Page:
Monday, April 10, 2006

Jesus Walked on Ice? (part 1)

<---- Current Location of the Sea of Galilee (AKA Lake Kinneret)
[click on photo to enlarge]

There is a new study out by Florida State University Professor Doron Nof in the April edition of the Journal of Paleolimnology. The study claims Jesus didn’t walk on water, rather an obscure and rare storm caused part of the Sea of Galilee to freeze, enabling him to walk on ice. Once I was able to stop laughing at the absurdity of this statement, I decided to investigate it for myself and I actually read through the article. (For those of you without access to the journal, you can checkout a news article about it by CLICKING HERE.)

As I began to read the article, I realized that there were some major problems with Professor Nof’s arguments. For ease of reading, I decided to categorize these flaws into two different categories: problems with the study and problems when compared to the biblical text.

My first problem with this study is that it’s speculative and just plain bad science. Professor Nof started his study as a witch-hunt. With a reputation for developing theories of natural causes to biblical accounts (i.e. the flood, parting of the red sea) Nof appears to develop his conclusion first and then tries to find data to support his conclusion. Any 6th grader could tell you that this is the opposite of the true scientific method which seeks to derive its conclusion from the data rather than vice versa.

For example, Nof states “With the idea that much of our cultural heritage is based on human observations of nature, we sought a natural process that could perhaps explain the origin of the account that Jesus Christ walked on water.”

Doesn’t this sound like they aren’t so much interested in discovering truth, no matter where it lies (i.e. the scientific method) but rather intentionally seek to find data establishing a non-miraculous explanation?

In an interview after the study, Nof said “I’m not trying to provide any information that has to do with theology here, all we’ve thought is about the natural process. What theologians or anybody else does with that it’s their business so to speak.”

This may sound nice at first, but think about what he’s actually saying “all we’ve thought about is the natural process.” This means he automatically excludes anything that isn’t a natural process, right from the start. The cards are already stacked against anything miraculous from even being a possibility. His pursuit isn’t to seek truth, but rather to cast doubt. It’s no different than a junior high girl starting a rumor just because she doesn’t like someone.

Nof makes numerous other statements supporting this such as “…our present explanation does not exactly address ‘walking on water’ but rather provides a plausible physical process that has some characteristics similar to those described in the New Testament” but I think you get the point.

But in the interest of fairness, let’s look at what arguments Nof himself claims. Remember, Nof’s whole argument is that the water in the Sea of Galilee was frozen, thereby allowing Jesus to appear to walk on water when in actuality he was walking on ice. Nof argues that while just about impossible for the sea to freeze today, it possibly froze a handful of times over the past 2600 years.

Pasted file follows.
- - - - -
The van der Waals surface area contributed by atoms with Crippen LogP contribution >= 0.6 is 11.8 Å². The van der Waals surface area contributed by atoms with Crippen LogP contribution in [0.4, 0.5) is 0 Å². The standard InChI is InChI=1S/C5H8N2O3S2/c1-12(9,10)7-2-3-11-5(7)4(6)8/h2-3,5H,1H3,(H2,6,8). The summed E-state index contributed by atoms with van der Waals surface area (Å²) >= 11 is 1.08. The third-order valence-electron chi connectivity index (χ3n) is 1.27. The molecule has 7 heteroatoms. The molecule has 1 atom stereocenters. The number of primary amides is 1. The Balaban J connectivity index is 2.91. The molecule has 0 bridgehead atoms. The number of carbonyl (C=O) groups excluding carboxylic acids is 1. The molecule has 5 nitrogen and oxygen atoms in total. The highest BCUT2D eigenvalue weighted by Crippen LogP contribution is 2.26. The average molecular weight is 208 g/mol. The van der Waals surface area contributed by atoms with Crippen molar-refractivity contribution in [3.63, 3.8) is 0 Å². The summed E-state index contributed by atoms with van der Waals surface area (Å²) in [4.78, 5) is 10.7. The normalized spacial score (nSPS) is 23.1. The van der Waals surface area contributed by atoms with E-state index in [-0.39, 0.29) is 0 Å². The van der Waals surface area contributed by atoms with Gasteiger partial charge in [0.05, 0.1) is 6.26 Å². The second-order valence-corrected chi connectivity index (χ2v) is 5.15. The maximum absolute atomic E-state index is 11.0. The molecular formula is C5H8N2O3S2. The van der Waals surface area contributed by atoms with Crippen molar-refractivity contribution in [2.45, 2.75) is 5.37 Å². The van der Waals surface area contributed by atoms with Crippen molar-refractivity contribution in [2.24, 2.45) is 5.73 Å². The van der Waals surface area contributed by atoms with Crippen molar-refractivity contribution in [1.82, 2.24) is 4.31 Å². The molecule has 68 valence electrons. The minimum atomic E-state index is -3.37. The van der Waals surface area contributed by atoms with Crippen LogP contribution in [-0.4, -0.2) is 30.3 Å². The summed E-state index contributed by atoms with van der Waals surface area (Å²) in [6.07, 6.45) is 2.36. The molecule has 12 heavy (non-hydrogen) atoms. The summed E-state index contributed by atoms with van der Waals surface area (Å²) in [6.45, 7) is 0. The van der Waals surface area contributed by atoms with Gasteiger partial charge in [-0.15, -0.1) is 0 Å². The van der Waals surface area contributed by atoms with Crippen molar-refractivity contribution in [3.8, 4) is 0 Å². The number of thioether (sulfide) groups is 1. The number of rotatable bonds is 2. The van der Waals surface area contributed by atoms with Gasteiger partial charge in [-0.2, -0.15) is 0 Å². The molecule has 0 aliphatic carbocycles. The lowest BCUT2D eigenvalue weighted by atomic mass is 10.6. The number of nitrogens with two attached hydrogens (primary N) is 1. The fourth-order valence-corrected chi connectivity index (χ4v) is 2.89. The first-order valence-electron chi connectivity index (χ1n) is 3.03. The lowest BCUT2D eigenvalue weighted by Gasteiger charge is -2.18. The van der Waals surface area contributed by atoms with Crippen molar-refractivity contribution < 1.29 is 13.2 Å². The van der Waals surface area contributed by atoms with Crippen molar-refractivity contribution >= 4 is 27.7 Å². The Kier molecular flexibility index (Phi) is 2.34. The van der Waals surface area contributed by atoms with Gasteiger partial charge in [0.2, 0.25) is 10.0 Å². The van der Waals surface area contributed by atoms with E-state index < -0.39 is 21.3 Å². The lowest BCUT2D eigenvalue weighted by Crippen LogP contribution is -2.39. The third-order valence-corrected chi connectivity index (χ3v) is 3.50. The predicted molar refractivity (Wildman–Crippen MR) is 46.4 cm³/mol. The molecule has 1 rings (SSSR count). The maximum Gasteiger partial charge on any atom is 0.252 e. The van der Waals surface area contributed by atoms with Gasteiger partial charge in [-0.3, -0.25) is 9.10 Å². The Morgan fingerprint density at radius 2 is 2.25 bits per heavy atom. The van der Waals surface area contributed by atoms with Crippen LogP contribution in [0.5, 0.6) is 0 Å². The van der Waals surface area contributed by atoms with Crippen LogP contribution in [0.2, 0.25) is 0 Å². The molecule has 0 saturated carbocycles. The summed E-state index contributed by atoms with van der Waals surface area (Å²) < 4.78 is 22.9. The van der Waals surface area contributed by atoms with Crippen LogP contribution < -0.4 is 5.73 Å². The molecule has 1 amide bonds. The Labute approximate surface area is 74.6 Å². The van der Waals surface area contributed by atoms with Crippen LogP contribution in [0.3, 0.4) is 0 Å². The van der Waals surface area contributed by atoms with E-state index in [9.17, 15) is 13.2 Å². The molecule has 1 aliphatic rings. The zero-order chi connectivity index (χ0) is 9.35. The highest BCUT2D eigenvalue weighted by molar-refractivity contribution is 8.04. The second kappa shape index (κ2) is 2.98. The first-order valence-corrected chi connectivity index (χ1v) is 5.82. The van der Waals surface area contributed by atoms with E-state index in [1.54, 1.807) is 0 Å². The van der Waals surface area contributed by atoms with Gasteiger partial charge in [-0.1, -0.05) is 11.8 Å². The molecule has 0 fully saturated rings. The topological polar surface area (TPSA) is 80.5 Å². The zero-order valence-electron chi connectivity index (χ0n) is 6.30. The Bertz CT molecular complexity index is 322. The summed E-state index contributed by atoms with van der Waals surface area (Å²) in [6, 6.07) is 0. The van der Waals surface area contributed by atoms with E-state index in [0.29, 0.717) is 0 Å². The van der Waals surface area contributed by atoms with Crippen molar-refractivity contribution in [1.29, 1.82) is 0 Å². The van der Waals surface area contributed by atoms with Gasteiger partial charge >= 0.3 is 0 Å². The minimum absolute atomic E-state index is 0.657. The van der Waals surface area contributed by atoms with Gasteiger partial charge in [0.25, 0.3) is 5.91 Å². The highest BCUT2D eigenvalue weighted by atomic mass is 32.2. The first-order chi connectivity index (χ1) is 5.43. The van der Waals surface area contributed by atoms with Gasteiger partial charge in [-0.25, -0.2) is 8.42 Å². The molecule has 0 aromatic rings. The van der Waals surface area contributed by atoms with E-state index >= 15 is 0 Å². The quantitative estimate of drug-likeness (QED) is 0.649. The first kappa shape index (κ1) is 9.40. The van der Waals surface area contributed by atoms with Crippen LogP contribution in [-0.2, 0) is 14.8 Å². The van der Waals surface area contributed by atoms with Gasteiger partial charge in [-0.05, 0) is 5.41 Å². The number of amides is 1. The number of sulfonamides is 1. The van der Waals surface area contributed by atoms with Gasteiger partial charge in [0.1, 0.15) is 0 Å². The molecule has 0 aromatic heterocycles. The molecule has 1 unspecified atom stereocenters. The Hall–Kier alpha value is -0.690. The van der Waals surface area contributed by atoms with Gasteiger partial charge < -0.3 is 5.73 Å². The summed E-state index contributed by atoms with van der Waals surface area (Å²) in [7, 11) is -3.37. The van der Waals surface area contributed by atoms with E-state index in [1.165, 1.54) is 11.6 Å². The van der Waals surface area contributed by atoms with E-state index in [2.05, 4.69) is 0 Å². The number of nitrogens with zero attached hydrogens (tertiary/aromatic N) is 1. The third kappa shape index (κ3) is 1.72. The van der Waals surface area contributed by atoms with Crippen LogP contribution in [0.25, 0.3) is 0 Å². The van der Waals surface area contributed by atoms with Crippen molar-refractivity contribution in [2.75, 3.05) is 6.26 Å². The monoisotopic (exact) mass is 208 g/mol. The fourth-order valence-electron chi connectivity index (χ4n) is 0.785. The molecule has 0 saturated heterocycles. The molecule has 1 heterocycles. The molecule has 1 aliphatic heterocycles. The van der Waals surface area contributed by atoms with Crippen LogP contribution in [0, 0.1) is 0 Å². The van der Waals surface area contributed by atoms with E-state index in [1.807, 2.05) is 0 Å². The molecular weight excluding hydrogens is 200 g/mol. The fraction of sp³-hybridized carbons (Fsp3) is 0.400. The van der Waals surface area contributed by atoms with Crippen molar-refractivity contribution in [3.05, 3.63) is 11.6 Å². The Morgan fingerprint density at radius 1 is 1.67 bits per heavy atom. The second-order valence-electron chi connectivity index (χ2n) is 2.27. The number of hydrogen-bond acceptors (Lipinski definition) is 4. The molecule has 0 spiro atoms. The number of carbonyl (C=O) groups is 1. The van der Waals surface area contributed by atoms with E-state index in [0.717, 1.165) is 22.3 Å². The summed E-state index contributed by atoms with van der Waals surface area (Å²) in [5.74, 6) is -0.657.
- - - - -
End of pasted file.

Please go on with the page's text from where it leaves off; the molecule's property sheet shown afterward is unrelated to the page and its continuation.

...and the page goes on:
The following are quotes taken directly from Nof:

Throughout recent history there have been no known records of a total ice formation on its top. Furthermore, given that convection requires an initial cooling of the entire lake down to 4°C, it is difficult to imagine how such a low-latitude lake, presently subject to two-digit temperatures during the winter, could ever freeze.

Such a perfect combination of conditions on the low-latitude Kinneret [Sea of Galilee] might well seem miraculous. In the last 120 centuries, Nof calculates the odds as roughly once in 1,000 years. However, during the life of Jesus the prevailing climate may have favored the more frequent formation of springs ice -- about once in 30 to 160 years

"In today's climate, the chance of springs ice forming in northern Israel is effectively zero, or about once in more than 10,000 years."

As natural scientists, we simply explain that unique freezing processes probably happened in that region only a handful of times during the last 12,000 years,"."

So let me make sure I understand, in the last 12,000 years the sea has probably frozen over 12 times, and in today’s world (which is the time frame we are doing the study) it’s practically impossible to have it freeze over, we are discounting the eyewitness testimony from those actually at the scene and are now asserting that the timing was so perfect as to allow an opportunity for Jesus to present himself as a fraud?

In the next post we’ll compare the study to what the Bible has to say about the events of that day.

1 comment:

John A. Smith said...

Ryan,

You forgot the most important fact in your research of Jesus walking on Ice! The article was in April - it was a April Fools Joke. I hope anyway. I mean whats the miricle Walking on water in a storm or walking on Ice in a storm. Either way it's a miricle. LOL

This is John Smith from Knott Ave. Looks like your still doing great. Love the reading, I will have to point a few more people to your site.

De Vinci Code is coming out soon, you might want to have some space set aside the that one. Friday we were talking about it and the people that believe the FICTION as a possible explination is just sad.

10:00am service todat gotta run.

Later,

God Bless.

John